Other tortious acts could include handing out defamatory leaflets, noise nuisance (for example, the use of drums or megaphones on a demonstration), and trespass.
The 'tort' must also cause the second party (the lab supplier) to suffer loss or damage of any description. Thus, if the supplier has to employ extra security measures as a result of the website publication or a subsequent demonstration, then this part of the offence would be satisfied.
A 'relevant act' is also defined as any act amounting to a criminal offence. So, if someone simply speaks on a megaphone during the course of a protest, or shouts something offensive, they could be committing an offence under the proposed law punishable by up to five years.
THIRD: The act must, additionally, be intended or likely to cause the third person (namely, the lab supplier) not to perform a contractual obligation owed to a third party - or to terminate any such contract or not to enter into one. This part of the offence would, therefore, be complete if a court were satisfied that the act was likely to have this effect, even if this were not the intention behind it.
To take another example, handing out a leaflet to someone asking them not to buy products produced by a certain company because that company tests on animals could become a criminal offence under this amendment. The law would be applied as follows.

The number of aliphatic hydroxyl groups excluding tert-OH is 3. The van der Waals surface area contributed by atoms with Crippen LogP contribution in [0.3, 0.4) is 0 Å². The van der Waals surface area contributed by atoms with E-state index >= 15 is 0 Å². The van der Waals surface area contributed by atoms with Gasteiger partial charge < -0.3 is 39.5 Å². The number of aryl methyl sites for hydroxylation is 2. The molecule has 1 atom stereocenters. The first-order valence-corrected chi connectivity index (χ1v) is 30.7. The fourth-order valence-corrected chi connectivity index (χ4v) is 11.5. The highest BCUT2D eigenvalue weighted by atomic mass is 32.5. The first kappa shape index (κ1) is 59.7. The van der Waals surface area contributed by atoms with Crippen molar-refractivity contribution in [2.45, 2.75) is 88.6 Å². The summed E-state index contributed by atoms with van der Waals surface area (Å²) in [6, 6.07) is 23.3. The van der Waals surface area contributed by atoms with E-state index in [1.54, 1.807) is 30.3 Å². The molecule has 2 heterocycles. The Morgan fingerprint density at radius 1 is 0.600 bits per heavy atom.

a. The activity is intended to cause loss to the animal research
b. The activity is potentially tortious - for example, by interfering with a lawful contract, or by being defamatory
c. The activity causes loss to the person it is handed to, as that person does not buy the product as a result of receiving the leaflet.
d. The activity is intended to cause the recipient not to enter into a contract with any other third party (i.e. by not buying the product).
Thus, consumer boycott campaigns will become an offence in English law.
The second of the proposed new laws against animal rights protestors is as follows:
'Intimidation of persons connected with an animal research organisation.'
(1) A person (A) commits an offence if, with the intention of causing a second person (B) to abstain from doing something which B is entitled to do (or to do something which B is entitled to abstain from doing)-
(a) A threatens B that A or somebody else will do a relevant act, and
(b) A does so wholly or mainly because B is a person falling within subsection (2).
(2) A person falls within this subsection if he is-
(a) an employee or officer of an animal research organisation;
(b) a student at an educational establishment that is an animal research organisation;
(c) a lessor or licensor of any premises occupied by an animal research organisation;
(d) a person with a financial interest in an animal research organisation;